Q & A
* Life issues
* Women's roles
Where does Women for Faith & Family stand on:
***1. The Pope and Church authority?
We express fidelity to the Holy Father and to the bishops in union with
him. We adhere to the Catholic Christian faith as expressed in the Holy
Scriptures, in the Creeds and the Councils of the Church, and by the
teaching authority of the Pope and bishops (the Church's magisterium). We
gratefully receive the Catechism of the Catholic Church , the authoritative
compendium of Catholic teaching, as a great gift to all believers, and an
antidote to confusion.
***2. "Life issues"-- abortion, contraception and euthanasia?
We stand with all the Church's teachings on human life and its intrinsic
worth. Abortion and euthanasia take human lives; contraception offends
the dignity of marriage and contradicts the unity of the couple and the
life-giving purpose of the conjugal act, as expressed in Humanae Vitae and
Evangelium Vitae, in the writings of Pope John Paul II, in the Catechism of
the Catholic Church (#2331--2391) and other Church documents.
What do we mean by 'feminism'? If 'feminism' merely meant upholding
and defending the equal worth and dignity of women -- and the fundamental
human rights of all people -- nearly every Christian would be a feminist.
We stand with the Catholic Church in affirming the intrinsic value of every
human being (CCC #1928--1938).
Contemporary feminism, however, is a political ideology which claims
that all female human beings have been oppressed throughout history by all
male human beings; that women have been systematically excluded from
influencing society and culture controlled by the "patriarchy".
In the prevailing feminist view, males alone have created the
patriarchal social system, religion and even the language we speak.
Feminists claim that, as victims of the patriarchy, women are an
oppressed class, and that the so-called patriarchal system must be
overthrown so that women can be liberated from the oppression and
violence of men and can have "power" equal to men.
Virtually all feminist theories advocate abortion "rights" as necessary
to achieve justice and freedom for women. Most "religious" feminists
advocate a New Age spirituality, and call for the systematic destruction
of "patriarchal, hierarchical" religion -- especially the Catholic Church,
whose hierarchical structure and male priesthood are viewed as an Evil
Empire -- the enemy of women.
Women for Faith and Family upholds the Catholic teaching that all
persons are of infinite value, that injustice to any person is sinful. The
only true liberation is through personal repentance from sin and
redemption by Jesus Christ.
We affirm that men and women are equal, both created by God in His
image, each having distinct but complementary gifts and attributes. We
affirm the teachings of Pope John Paul II that the social and ecclesial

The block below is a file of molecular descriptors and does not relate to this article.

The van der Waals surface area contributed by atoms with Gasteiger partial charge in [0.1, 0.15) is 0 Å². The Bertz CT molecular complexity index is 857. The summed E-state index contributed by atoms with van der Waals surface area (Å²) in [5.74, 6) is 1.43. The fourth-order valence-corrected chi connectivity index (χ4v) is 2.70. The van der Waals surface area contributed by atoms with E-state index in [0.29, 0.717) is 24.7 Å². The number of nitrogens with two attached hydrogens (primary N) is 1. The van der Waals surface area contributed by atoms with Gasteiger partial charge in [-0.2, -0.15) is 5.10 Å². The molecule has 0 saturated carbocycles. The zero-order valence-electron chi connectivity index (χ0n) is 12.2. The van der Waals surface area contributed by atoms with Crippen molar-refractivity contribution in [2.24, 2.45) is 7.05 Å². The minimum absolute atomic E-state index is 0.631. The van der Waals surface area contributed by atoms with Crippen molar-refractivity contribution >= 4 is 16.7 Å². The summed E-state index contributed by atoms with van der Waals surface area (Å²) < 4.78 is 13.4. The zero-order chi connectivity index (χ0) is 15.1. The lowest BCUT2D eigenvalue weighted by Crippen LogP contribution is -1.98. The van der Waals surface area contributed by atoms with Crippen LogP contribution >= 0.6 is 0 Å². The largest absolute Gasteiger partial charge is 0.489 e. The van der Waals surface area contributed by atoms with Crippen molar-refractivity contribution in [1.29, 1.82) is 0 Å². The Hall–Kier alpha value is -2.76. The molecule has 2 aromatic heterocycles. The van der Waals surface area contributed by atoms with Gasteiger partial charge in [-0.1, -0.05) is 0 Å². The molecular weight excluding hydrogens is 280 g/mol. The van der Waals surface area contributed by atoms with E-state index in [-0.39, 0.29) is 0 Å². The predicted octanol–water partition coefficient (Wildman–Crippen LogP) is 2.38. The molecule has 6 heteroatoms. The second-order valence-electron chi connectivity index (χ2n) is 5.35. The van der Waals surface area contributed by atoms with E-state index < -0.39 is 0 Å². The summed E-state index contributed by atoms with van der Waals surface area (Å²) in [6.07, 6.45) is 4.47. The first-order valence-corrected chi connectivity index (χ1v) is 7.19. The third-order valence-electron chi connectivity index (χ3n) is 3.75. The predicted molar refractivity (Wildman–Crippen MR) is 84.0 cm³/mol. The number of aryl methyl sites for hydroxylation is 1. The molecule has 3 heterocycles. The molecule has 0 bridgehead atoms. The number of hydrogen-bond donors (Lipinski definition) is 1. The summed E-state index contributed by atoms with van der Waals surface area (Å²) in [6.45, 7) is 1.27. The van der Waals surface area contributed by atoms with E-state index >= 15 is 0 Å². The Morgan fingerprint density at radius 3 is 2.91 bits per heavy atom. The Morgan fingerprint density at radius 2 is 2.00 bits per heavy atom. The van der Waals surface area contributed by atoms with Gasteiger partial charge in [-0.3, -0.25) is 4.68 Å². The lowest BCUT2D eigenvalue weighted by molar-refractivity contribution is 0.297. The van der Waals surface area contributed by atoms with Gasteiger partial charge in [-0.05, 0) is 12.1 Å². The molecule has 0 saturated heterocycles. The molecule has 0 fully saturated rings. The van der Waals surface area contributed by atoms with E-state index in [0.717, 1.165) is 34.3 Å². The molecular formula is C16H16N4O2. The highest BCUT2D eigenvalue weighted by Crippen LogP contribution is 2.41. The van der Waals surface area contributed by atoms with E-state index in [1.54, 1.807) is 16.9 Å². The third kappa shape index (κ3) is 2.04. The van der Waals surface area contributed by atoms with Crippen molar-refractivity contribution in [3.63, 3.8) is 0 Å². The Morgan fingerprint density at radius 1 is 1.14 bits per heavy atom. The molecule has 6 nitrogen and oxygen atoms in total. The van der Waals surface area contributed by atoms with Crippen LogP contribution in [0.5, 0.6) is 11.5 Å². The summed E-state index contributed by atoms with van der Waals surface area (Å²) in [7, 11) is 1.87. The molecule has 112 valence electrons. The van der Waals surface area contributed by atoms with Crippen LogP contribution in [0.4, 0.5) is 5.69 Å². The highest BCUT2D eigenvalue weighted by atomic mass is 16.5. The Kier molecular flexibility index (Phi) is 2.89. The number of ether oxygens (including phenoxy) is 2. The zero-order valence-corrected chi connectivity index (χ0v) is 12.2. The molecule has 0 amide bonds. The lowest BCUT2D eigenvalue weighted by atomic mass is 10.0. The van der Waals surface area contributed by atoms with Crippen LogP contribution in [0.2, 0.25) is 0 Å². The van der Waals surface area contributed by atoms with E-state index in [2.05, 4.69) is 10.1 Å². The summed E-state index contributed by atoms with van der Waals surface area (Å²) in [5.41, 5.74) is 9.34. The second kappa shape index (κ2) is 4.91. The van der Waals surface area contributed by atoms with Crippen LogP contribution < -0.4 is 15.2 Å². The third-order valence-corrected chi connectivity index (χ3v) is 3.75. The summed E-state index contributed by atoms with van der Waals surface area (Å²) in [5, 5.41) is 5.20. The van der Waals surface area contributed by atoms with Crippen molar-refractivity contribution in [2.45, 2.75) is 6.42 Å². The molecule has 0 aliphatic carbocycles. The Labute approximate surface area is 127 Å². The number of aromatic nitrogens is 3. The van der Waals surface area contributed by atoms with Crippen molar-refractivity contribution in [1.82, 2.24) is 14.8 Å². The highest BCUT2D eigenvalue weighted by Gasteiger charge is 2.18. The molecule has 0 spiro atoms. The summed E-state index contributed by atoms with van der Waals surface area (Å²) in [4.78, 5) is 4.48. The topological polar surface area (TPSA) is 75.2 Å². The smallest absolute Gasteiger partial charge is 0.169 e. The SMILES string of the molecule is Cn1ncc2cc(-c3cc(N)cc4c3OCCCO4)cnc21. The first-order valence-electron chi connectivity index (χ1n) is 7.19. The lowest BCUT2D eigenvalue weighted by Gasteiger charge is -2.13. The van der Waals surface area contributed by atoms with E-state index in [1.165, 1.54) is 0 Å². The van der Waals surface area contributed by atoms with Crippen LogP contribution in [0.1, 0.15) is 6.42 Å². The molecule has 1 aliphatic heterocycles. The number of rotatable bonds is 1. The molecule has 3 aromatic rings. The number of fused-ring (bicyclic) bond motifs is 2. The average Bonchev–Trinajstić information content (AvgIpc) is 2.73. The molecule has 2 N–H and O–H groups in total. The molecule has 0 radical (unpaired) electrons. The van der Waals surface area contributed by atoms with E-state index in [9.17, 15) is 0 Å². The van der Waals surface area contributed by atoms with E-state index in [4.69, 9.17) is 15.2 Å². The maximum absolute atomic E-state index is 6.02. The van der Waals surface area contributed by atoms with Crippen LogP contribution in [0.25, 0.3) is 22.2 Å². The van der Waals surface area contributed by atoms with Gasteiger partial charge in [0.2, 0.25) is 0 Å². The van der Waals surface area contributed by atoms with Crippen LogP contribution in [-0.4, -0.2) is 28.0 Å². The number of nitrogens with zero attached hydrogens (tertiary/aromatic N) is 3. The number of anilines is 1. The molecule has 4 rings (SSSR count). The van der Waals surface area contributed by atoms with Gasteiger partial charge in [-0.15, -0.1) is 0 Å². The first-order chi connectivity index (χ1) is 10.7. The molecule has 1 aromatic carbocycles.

roles of women and men must conform to the natural law and the Divine
Plan for mankind.
Accordingly, we reject "ideological feminism, which denies the
fundamental psychic and spiritual distinctiveness of the sexes and which
devalues motherhood and the nurturing role of women in the family and in
society, -- often misrepresented as expressing the collective belief of
women. As women, we are particularly concerned about the pervasive
influence and the destructive effects on the Church, on families and on
society of this feminism." *
***4. Women's Role in the Church's Mission?
The Second Vatican Council said, "The hour is coming, in fact has come,
when the vocation of women is being acknowledged in its fullness, the
hour in which women acquire in the world an influence, an effect and a
power never hitherto achieved."
Women's feminine nature, linked to their capacity for motherhood,
gives them distinct spiritual and physical capabilities with which to
participate in the Divine Plan for creation, such as the capacities for
nurture, instruction, compassion and selflessness.
We affirm the genuinely ecclesial role of women within the family, the
"Domestic Church", which includes the responsibility for transmitting the
truth of the faith as teachers and catechists.
We affirm the vocations of women who have consecrated their lives to
the service of God, His Church and humanity in religious and consecrated
life, as this service extends their distinctive feminine gifts to the
evangelical mission of the Church beyond the individual human family.
We support and encourage women who devote their talents and labor as
teachers, scholars, writers, musicians, catechists, speakers, leaders,
artists, members of movements or associations, whether voluntary or
professional, which promote and defend human life and the moral and
ethical precepts of the Catholic faith, and which increase knowledge of
and authentic devotion to Christ and His Church.
We believe it is necessary for all Catholic women to discern
prayerfully their particular vocation in the Church's mission, and to accept
and exercise it with diligence and devotion, with wisdom and
***5. The ordination of women?
We welcome the clarification on the matter of the ordained priesthood
contained in Ordinatio Sacerdotalis.
Our experience confirms Pope John Paul II's observation that one
deviation from Vatican II's liturgical reforms is the "confusion between
the ministerial priesthood, linked with ordination, and the common
priesthood of the faithful, which has its foundation in baptism." --
Apostolic Letter on the 25th Anniversary of Vatican II's Constitution on
"We reaffirm the constant teaching of the Catholic Church that
ordained priesthood is not a 'right' accorded to any member of the Church,
but a state of life and a service to which, by Christ's will, only men, not
women, may be called." --Statement on Feminism, Language and Liturgy*
Pope John Paul II says that one deviation from Vatican II's liturgical
reforms is the "confusion between the ministerial priesthood, linked with
ordination, and the common priesthood of the faithful, which has its